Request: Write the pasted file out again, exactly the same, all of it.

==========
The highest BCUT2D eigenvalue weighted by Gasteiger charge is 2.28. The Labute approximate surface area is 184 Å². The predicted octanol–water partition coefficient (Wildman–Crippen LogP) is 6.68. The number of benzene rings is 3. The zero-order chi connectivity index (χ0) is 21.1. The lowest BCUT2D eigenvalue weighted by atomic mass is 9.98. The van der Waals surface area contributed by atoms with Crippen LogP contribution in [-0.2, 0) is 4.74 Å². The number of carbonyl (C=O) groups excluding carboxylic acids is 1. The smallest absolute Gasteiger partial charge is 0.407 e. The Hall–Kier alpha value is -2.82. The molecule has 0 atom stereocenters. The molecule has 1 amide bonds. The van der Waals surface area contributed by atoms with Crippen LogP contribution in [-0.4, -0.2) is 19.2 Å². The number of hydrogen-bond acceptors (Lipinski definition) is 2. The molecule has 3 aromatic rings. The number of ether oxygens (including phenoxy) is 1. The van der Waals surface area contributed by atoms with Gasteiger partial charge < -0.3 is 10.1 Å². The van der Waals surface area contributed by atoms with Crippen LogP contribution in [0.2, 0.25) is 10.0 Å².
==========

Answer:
The highest BCUT2D eigenvalue weighted by Gasteiger charge is 2.28. The Labute approximate surface area is 184 Å². The predicted octanol–water partition coefficient (Wildman–Crippen LogP) is 6.68. The number of benzene rings is 3. The zero-order chi connectivity index (χ0) is 21.1. The lowest BCUT2D eigenvalue weighted by atomic mass is 9.98. The van der Waals surface area contributed by atoms with Crippen LogP contribution in [-0.2, 0) is 4.74 Å². The number of carbonyl (C=O) groups excluding carboxylic acids is 1. The smallest absolute Gasteiger partial charge is 0.407 e. The Hall–Kier alpha value is -2.82. The molecule has 0 atom stereocenters. The molecule has 1 amide bonds. The van der Waals surface area contributed by atoms with Crippen LogP contribution in [-0.4, -0.2) is 19.2 Å². The number of hydrogen-bond acceptors (Lipinski definition) is 2. The molecule has 3 aromatic rings. The number of ether oxygens (including phenoxy) is 1. The van der Waals surface area contributed by atoms with Gasteiger partial charge < -0.3 is 10.1 Å². The van der Waals surface area contributed by atoms with Crippen LogP contribution in [0.2, 0.25) is 10.0 Å².